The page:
A Compulsory License to Sample Master Recordings is a very good idea. A fair, respectful and business-happy aspect of this license would be that a recording MUST be at least ten (10) years old. That way, the recording has had ample time to be sold in its original form, sales of the original recording have greatly decreased (or stopped), a new version will draw attention to the original version, the public has more art and options, and money will be generated from the rebirth of a 10 year old recording.
I am very new to the great Showtime original series, DEXTER. I “cut the cord,” got Netflix and am now a proud Netflix sheep/minion who watches television based to a large degree on what’s available on Netflix.
I was attracted to Netflix because I loved the nature of the Netflix beast – for a reasonable monthly fee, we could watch/ingest anything and everything we wanted, when, where and how we wanted – via 55 inch television, 27 inch iMac, iPad with or without retina display, iPhone, Google Glass or wrist watch, although those latter two are not widely available on Earth as of late December 2013. But Netflix is part of what’s right about my intellectual property (IP) demands for life in the 21st century.
This is Part 2 of 2 posts about the Future of Music Coalition’s Annual Policy Summit held October 28-29, 2013. If you’ve not read enough acronyms today, this will be your place for fulfillment as you’ll read FMC, ISRC, ISWC, ISNI and GUID. I also found it worthwhile to link to two of my Pinterest pins from my New York City & The Arts Pinterest board, as well as a beautiful viola concerto written by Hector Berlioz, but only after seeking absolution from violists for having linked to pages of viola jokes.
I thought before too much time passes, I should collect my tweets and comments about The 2013 Future of Music Coalition Policy Summit held in Washington DC October 28-29, 2013. The 2013 World Series was happening at the same time, so FMC was not my top priority. Taking notes and tweeting about an event is also not my favorite activity but one that I occasionally delve into. (Grammar Girl believes we should be able to end sentences with prepositions, in case you were wondering abut that last sentence.)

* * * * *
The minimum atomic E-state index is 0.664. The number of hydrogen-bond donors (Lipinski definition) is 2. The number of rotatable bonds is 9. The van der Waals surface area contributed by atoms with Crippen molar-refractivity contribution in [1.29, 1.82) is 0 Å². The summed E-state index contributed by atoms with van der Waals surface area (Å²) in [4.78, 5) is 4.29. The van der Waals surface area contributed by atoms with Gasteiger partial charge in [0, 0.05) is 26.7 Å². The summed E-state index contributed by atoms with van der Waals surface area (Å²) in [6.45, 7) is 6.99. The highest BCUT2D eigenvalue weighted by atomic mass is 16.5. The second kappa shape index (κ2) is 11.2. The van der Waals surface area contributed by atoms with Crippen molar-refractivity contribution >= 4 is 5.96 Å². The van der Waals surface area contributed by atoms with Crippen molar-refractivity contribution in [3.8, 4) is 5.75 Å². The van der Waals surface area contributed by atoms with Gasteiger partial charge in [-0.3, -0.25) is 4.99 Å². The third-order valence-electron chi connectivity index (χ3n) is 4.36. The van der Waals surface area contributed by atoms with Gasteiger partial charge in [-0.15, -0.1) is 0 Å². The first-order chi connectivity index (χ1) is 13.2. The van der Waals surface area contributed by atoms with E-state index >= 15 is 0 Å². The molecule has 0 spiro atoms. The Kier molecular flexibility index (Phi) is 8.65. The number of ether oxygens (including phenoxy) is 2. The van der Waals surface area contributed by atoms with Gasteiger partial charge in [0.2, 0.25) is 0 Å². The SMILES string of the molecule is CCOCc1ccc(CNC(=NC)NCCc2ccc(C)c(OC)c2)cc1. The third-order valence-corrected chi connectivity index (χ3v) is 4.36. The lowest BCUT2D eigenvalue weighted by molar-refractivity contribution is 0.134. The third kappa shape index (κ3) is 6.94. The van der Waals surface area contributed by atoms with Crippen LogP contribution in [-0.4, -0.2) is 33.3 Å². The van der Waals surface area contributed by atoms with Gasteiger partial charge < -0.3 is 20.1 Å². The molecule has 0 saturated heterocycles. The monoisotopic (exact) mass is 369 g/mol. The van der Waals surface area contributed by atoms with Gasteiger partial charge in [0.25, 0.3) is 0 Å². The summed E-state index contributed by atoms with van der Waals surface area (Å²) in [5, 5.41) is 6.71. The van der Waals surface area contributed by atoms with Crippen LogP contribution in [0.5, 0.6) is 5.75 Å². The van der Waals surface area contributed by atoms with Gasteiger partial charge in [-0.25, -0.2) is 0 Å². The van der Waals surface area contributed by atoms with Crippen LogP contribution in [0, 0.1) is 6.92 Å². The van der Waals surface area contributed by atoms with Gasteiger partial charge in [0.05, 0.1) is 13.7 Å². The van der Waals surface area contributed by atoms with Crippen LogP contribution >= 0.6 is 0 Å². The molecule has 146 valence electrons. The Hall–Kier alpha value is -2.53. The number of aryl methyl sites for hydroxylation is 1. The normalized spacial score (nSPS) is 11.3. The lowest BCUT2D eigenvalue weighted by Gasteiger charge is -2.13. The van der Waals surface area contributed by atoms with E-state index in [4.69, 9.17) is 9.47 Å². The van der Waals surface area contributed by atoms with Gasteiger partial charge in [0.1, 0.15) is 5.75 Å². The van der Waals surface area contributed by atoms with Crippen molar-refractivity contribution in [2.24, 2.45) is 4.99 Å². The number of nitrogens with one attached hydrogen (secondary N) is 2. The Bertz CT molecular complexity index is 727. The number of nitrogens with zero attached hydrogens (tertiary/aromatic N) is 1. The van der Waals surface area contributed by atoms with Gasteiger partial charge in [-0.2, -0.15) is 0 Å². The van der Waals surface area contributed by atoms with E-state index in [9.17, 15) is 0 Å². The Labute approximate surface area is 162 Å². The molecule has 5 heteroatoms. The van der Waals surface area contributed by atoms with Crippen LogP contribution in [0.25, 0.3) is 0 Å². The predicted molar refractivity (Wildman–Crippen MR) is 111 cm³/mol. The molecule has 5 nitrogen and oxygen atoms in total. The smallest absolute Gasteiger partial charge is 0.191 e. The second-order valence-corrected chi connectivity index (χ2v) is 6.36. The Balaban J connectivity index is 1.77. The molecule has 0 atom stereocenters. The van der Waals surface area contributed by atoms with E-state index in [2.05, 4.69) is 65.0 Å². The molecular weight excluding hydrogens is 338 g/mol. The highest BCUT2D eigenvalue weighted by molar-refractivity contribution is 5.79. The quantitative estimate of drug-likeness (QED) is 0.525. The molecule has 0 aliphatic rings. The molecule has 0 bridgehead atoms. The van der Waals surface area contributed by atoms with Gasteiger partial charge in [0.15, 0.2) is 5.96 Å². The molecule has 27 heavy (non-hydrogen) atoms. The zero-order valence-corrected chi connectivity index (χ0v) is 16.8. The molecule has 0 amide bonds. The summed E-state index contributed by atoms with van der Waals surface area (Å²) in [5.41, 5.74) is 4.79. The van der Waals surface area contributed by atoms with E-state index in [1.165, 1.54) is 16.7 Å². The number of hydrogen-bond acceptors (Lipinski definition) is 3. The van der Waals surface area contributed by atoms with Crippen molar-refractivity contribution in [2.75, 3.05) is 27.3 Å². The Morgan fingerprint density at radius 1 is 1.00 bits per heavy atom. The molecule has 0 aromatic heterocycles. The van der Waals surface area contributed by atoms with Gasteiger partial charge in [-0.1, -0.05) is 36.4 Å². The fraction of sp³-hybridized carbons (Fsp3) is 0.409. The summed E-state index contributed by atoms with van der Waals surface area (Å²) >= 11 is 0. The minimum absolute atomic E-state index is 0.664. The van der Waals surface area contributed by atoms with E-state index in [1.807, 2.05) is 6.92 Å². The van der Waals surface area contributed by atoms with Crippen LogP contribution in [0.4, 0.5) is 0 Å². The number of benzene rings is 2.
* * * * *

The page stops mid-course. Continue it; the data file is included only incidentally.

Trends in digital music were examined from these three (3) perspectives: Social networks, BitTorrent trends and What Drives Sales. Fortunately at this event in New York City, accounts of BitTorrent usage were dispassionate and objective unlike in the past, in cities that were not named, “New York,” when speaker after speaker merely railed about the evils of the Internet, technology and BitTorrents. Surprisingly, railing against the Internet, technology and BitTorrents is still expected and favored in some circles.
I have found the study of technology, social media, mobile devices, and communication, as well as the business and legal issues surrounding these nouns, much more helpful in understanding the present state of the music and entertainment industry. I’ve always believed that outsiders bring more objectivity, creativity and original thinking and actions to a field. Famously, it took an outsider, Steve Jobs, to show how a digital music market should work.
On Monday, June 10, 2013, I attended the first full day of the 2013 New Music Seminar. I brought my iPhone 5 and my iPad. I had not planned on tweeting the event or even one panel but things changed and I started to tweet…
I have a strong bias toward the non-music companies and how they use and promote music as well as how they better engage with their customers via music, video and mobile. Music conferences need to have a strong non-music component. In fact, the non-music companies shouldn’t really be called “non-music,” should they?
The New Music Seminar is a conference that attempts to show what’s going on in the present-day music industry – not what certain parties WISH was going on, or LONG FOR what HAD BEEN going on, or pontificate about what SHOULD BE going on. NMS, like a few other conferences, aspires to SAY or REFLECT what’s going on and where things are likely, or could be, headed.
30. Technology threatens business as usual until it becomes business as usual.
31. Music and the arts have always intersected with law, business, technology and communication. It has always been this way. It will always be this way. (forever and ever)
32. The Internet is your friend. Walk away from those who fear the Internet and technology. Fear them (no, pity, educate and then ignore them) and not the Internet.